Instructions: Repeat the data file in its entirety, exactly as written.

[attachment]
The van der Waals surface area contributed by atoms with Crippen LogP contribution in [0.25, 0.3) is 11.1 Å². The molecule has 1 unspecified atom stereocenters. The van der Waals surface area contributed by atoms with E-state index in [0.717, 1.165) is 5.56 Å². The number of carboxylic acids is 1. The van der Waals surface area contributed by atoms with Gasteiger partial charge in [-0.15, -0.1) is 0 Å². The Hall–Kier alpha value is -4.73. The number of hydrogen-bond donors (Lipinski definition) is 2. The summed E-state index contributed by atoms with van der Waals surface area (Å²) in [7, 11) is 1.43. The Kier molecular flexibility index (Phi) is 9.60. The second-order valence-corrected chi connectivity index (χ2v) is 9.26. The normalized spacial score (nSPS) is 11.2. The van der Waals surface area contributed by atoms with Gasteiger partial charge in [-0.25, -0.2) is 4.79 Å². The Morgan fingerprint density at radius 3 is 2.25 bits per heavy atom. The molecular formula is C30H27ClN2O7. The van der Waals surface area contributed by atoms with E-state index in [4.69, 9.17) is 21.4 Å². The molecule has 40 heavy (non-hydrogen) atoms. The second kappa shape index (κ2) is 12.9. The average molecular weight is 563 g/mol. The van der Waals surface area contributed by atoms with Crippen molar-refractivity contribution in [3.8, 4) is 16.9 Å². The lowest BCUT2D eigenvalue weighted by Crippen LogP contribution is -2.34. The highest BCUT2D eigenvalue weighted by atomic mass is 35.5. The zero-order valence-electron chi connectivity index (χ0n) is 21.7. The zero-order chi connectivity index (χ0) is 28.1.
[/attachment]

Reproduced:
The van der Waals surface area contributed by atoms with Crippen LogP contribution in [0.25, 0.3) is 11.1 Å². The molecule has 1 unspecified atom stereocenters. The van der Waals surface area contributed by atoms with E-state index in [0.717, 1.165) is 5.56 Å². The number of carboxylic acids is 1. The van der Waals surface area contributed by atoms with Gasteiger partial charge in [-0.15, -0.1) is 0 Å². The Hall–Kier alpha value is -4.73. The number of hydrogen-bond donors (Lipinski definition) is 2. The summed E-state index contributed by atoms with van der Waals surface area (Å²) in [7, 11) is 1.43. The Kier molecular flexibility index (Phi) is 9.60. The second-order valence-corrected chi connectivity index (χ2v) is 9.26. The normalized spacial score (nSPS) is 11.2. The van der Waals surface area contributed by atoms with Gasteiger partial charge in [-0.25, -0.2) is 4.79 Å². The Morgan fingerprint density at radius 3 is 2.25 bits per heavy atom. The molecular formula is C30H27ClN2O7. The van der Waals surface area contributed by atoms with E-state index in [4.69, 9.17) is 21.4 Å². The molecule has 40 heavy (non-hydrogen) atoms. The second kappa shape index (κ2) is 12.9. The average molecular weight is 563 g/mol. The van der Waals surface area contributed by atoms with Crippen molar-refractivity contribution in [3.8, 4) is 16.9 Å². The lowest BCUT2D eigenvalue weighted by Crippen LogP contribution is -2.34. The highest BCUT2D eigenvalue weighted by atomic mass is 35.5. The zero-order valence-electron chi connectivity index (χ0n) is 21.7. The zero-order chi connectivity index (χ0) is 28.1.